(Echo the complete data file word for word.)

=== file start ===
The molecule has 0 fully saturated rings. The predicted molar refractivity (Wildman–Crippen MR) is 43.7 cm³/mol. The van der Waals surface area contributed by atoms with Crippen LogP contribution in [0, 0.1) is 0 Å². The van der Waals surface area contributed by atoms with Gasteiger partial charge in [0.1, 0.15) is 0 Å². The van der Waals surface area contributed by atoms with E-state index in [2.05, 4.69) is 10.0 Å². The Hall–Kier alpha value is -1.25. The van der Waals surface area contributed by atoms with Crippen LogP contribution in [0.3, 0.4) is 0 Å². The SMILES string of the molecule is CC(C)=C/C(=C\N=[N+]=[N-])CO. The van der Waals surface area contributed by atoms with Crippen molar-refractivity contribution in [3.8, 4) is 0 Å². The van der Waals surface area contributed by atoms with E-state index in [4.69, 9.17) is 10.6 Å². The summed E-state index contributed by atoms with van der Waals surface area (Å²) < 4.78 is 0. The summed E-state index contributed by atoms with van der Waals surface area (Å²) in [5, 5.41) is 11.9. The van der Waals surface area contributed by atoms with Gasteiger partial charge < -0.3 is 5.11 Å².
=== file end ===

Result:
The molecule has 0 fully saturated rings. The predicted molar refractivity (Wildman–Crippen MR) is 43.7 cm³/mol. The van der Waals surface area contributed by atoms with Crippen LogP contribution in [0, 0.1) is 0 Å². The van der Waals surface area contributed by atoms with Gasteiger partial charge in [0.1, 0.15) is 0 Å². The van der Waals surface area contributed by atoms with E-state index in [2.05, 4.69) is 10.0 Å². The Hall–Kier alpha value is -1.25. The van der Waals surface area contributed by atoms with Crippen LogP contribution in [0.3, 0.4) is 0 Å². The SMILES string of the molecule is CC(C)=C/C(=C\N=[N+]=[N-])CO. The van der Waals surface area contributed by atoms with Crippen molar-refractivity contribution in [3.8, 4) is 0 Å². The van der Waals surface area contributed by atoms with E-state index in [4.69, 9.17) is 10.6 Å². The summed E-state index contributed by atoms with van der Waals surface area (Å²) < 4.78 is 0. The summed E-state index contributed by atoms with van der Waals surface area (Å²) in [5, 5.41) is 11.9. The van der Waals surface area contributed by atoms with Gasteiger partial charge < -0.3 is 5.11 Å².